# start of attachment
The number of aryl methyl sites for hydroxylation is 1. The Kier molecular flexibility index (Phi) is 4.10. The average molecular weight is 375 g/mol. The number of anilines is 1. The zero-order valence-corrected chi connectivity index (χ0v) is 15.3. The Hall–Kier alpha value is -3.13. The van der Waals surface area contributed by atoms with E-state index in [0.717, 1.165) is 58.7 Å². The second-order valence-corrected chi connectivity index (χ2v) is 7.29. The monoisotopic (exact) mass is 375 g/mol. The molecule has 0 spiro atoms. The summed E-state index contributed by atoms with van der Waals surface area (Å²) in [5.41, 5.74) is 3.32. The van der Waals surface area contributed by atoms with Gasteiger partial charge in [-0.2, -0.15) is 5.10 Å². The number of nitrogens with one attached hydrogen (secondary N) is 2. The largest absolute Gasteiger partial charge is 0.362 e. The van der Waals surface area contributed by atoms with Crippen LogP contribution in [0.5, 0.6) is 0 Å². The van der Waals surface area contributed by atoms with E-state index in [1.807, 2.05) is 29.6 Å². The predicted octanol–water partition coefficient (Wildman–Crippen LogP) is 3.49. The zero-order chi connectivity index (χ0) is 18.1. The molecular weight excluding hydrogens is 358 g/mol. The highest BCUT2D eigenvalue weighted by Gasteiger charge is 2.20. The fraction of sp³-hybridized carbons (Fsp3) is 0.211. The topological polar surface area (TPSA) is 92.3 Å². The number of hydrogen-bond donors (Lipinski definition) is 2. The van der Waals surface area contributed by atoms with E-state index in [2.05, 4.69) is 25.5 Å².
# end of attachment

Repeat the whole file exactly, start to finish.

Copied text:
The number of aryl methyl sites for hydroxylation is 1. The Kier molecular flexibility index (Phi) is 4.10. The average molecular weight is 375 g/mol. The number of anilines is 1. The zero-order valence-corrected chi connectivity index (χ0v) is 15.3. The Hall–Kier alpha value is -3.13. The van der Waals surface area contributed by atoms with E-state index in [0.717, 1.165) is 58.7 Å². The second-order valence-corrected chi connectivity index (χ2v) is 7.29. The monoisotopic (exact) mass is 375 g/mol. The molecule has 0 spiro atoms. The summed E-state index contributed by atoms with van der Waals surface area (Å²) in [5.41, 5.74) is 3.32. The van der Waals surface area contributed by atoms with Gasteiger partial charge in [-0.2, -0.15) is 5.10 Å². The number of nitrogens with one attached hydrogen (secondary N) is 2. The largest absolute Gasteiger partial charge is 0.362 e. The van der Waals surface area contributed by atoms with Crippen LogP contribution in [0.5, 0.6) is 0 Å². The van der Waals surface area contributed by atoms with E-state index in [1.807, 2.05) is 29.6 Å². The predicted octanol–water partition coefficient (Wildman–Crippen LogP) is 3.49. The zero-order chi connectivity index (χ0) is 18.1. The molecular weight excluding hydrogens is 358 g/mol. The highest BCUT2D eigenvalue weighted by Gasteiger charge is 2.20. The fraction of sp³-hybridized carbons (Fsp3) is 0.211. The topological polar surface area (TPSA) is 92.3 Å². The number of hydrogen-bond donors (Lipinski definition) is 2. The van der Waals surface area contributed by atoms with E-state index in [2.05, 4.69) is 25.5 Å².